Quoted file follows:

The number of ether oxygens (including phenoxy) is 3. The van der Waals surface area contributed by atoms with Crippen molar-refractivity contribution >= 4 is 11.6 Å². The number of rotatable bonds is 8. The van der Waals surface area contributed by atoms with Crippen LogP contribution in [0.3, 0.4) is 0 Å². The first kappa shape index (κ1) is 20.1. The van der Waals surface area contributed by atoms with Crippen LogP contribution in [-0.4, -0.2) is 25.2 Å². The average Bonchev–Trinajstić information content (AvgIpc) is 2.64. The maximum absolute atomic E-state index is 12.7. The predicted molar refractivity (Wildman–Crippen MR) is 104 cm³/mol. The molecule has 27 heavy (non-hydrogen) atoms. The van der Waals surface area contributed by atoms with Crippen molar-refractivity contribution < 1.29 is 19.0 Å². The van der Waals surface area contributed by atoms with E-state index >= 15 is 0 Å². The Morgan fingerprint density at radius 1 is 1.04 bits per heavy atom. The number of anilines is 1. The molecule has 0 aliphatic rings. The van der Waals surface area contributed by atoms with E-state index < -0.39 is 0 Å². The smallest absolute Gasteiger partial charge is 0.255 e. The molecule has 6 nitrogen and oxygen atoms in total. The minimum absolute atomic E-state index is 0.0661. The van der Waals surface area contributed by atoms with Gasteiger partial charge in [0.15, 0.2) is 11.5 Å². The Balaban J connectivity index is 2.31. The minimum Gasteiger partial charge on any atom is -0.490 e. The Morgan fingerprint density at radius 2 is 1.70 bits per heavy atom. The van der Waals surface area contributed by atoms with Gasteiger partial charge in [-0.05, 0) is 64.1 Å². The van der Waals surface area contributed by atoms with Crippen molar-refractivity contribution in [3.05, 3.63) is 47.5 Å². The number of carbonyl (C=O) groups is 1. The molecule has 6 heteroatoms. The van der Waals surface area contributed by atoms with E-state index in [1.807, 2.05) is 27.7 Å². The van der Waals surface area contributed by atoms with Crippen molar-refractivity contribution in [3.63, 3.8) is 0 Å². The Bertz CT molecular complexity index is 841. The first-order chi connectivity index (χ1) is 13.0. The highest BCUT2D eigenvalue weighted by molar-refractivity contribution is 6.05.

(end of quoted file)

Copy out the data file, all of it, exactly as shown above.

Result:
The number of ether oxygens (including phenoxy) is 3. The van der Waals surface area contributed by atoms with Crippen molar-refractivity contribution >= 4 is 11.6 Å². The number of rotatable bonds is 8. The van der Waals surface area contributed by atoms with Crippen LogP contribution in [0.3, 0.4) is 0 Å². The first kappa shape index (κ1) is 20.1. The van der Waals surface area contributed by atoms with Crippen LogP contribution in [-0.4, -0.2) is 25.2 Å². The average Bonchev–Trinajstić information content (AvgIpc) is 2.64. The maximum absolute atomic E-state index is 12.7. The predicted molar refractivity (Wildman–Crippen MR) is 104 cm³/mol. The molecule has 27 heavy (non-hydrogen) atoms. The van der Waals surface area contributed by atoms with Crippen molar-refractivity contribution < 1.29 is 19.0 Å². The van der Waals surface area contributed by atoms with E-state index >= 15 is 0 Å². The Morgan fingerprint density at radius 1 is 1.04 bits per heavy atom. The number of anilines is 1. The molecule has 0 aliphatic rings. The van der Waals surface area contributed by atoms with E-state index < -0.39 is 0 Å². The smallest absolute Gasteiger partial charge is 0.255 e. The molecule has 6 nitrogen and oxygen atoms in total. The minimum absolute atomic E-state index is 0.0661. The van der Waals surface area contributed by atoms with Gasteiger partial charge in [0.15, 0.2) is 11.5 Å². The Balaban J connectivity index is 2.31. The minimum Gasteiger partial charge on any atom is -0.490 e. The Morgan fingerprint density at radius 2 is 1.70 bits per heavy atom. The van der Waals surface area contributed by atoms with Gasteiger partial charge in [-0.05, 0) is 64.1 Å². The van der Waals surface area contributed by atoms with Crippen molar-refractivity contribution in [3.05, 3.63) is 47.5 Å². The number of carbonyl (C=O) groups is 1. The molecule has 6 heteroatoms. The van der Waals surface area contributed by atoms with E-state index in [1.807, 2.05) is 27.7 Å². The van der Waals surface area contributed by atoms with Crippen molar-refractivity contribution in [3.63, 3.8) is 0 Å². The Bertz CT molecular complexity index is 841. The first-order chi connectivity index (χ1) is 13.0. The highest BCUT2D eigenvalue weighted by molar-refractivity contribution is 6.05.